The effects of war and persecution on well-being and world view transmit across generations

A research project carried out by the University of Oulu concluded that forced migration, family separation and other experiences of persecution transmit across generations to a great extent. The attitudes of the society receiving war refugees and understanding family history play a significant role in the well-being of subsequent generations of war survivors.
Mustavalkokuvassa inkeriläisiä pakolaisia vuonna 1944.
The deportation of the last group of Ingrians to Finland, in Paltiski 18 June 1944. Image: SA-Kuva (Finnish Wartime Photograph Archive).

The study demonstrated that Stalin’s Great Purge and especially the forced migrations both in and outside the Soviet Union during and after the Second World War were reflected on the well-being of the descendants of Ingrians. The Ingrian descendants felt that several states and authorities targeted their families with coercion and unjust treatment.

Postdoctoral researchers Elina Turjanmaa and Outi Kähäri studied the well-being of the children and grandchildren of Ingrians who had experienced forced migration and persecution in Finland, Estonia, and Sweden in the early 20th century. The research focuses on intergenerational transfer of family memories.

According to the researchers, the treatment of refugees in their new country of residence is highly important. Experiences of discrimination were common in families of Ingrian background, which is why many of them felt as if they were second-class citizens. Discrimination experienced by Ingrian parents in post-war Finland was connected to second-generation mental health problems as well.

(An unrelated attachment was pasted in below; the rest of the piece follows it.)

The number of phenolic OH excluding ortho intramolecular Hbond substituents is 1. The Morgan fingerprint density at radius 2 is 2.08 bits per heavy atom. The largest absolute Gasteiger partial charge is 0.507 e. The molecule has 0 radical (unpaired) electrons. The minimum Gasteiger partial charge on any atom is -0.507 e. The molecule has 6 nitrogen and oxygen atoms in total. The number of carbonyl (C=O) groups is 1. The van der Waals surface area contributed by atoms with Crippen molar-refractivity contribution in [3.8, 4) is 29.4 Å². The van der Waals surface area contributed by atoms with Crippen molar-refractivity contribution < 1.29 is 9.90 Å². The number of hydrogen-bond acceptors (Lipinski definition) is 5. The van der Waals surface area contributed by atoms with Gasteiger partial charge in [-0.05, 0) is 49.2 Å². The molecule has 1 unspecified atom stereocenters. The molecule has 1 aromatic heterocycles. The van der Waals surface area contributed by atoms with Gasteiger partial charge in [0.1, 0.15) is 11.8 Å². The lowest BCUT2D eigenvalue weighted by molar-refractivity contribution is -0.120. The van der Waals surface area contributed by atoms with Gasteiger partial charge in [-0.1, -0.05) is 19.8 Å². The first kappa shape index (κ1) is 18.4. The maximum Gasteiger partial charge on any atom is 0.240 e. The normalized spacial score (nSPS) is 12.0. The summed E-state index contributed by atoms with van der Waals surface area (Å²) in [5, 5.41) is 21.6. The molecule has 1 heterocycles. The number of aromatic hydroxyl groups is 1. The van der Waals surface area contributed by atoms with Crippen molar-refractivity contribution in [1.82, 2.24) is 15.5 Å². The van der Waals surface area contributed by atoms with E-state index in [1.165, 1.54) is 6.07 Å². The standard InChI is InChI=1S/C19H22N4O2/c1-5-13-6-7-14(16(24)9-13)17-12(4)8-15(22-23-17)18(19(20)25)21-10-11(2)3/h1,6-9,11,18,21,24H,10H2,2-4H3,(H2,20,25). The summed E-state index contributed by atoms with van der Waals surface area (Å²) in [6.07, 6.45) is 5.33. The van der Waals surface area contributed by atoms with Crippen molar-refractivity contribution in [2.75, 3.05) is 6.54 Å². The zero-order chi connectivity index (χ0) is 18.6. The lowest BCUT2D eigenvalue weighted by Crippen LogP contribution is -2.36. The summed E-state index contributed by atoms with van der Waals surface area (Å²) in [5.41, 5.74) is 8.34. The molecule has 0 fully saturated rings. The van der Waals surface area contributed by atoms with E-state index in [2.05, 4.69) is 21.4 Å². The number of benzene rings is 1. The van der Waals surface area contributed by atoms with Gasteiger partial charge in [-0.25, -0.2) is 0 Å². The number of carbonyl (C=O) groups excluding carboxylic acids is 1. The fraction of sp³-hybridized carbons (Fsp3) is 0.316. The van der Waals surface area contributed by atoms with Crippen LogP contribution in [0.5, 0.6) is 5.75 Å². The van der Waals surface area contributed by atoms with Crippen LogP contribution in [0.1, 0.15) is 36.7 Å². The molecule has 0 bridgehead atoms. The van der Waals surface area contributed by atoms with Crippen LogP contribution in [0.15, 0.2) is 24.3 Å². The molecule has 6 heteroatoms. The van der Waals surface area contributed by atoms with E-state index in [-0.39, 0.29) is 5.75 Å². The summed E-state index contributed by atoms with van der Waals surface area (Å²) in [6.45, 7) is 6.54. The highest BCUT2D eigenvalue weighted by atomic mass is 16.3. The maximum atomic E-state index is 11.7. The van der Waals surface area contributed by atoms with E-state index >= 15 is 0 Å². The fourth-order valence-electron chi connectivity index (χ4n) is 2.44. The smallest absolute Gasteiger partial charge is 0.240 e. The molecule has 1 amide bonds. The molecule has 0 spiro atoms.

“Hardships were not talked about in Ingrian families. Because of this, many of the descendants of Ingrian background had hardly any information about their family history and felt disconnected to their Ingrian background. However, many of them felt the need to make sense of their families’ past and some of them succeeded by researching their family history”, Outi Kähäri says.

Many participants were proud of their Ingrian background. Many of the families also gladly reminisced about their families’ pasts.

Many participants felt that their families’ history of forced migration gave them resources to tackle setbacks in their lives and support other minorities and people in vulnerable situations. For instance, several participants opposed unfair exercise of power in society.

According to Johanna Leinonen, the leader of the Postmemory research project, the study shows how important it is for minorities to have access to their family histories. “Many people of Ingrian background hope that the history of Ingrians were better known and discussed publicly.”

The research project is topical also due to Russia’s invasion of Ukraine and its large-scale effects in both Ukraine and Russia. In both countries, the war has separated families not only out of physical necessity but for political reasons as well. The research shows that the trauma of war is usually recalled and discussed in the families even after several decades.

The research project “Postmemory of Family Separation: An Intergenerational Perspective” is funded by the Research Council of Finland (2019–2023). The results of the project have been published in a book called Vaalimista, vaikenemista ja vastustusta. Inkeriläisten perhehistoriat jälkeläisten muistelemana (in Finnish), which depicts the experiences and memories of the families of Ingrian background living in different countries.

Last updated: 14.6.2023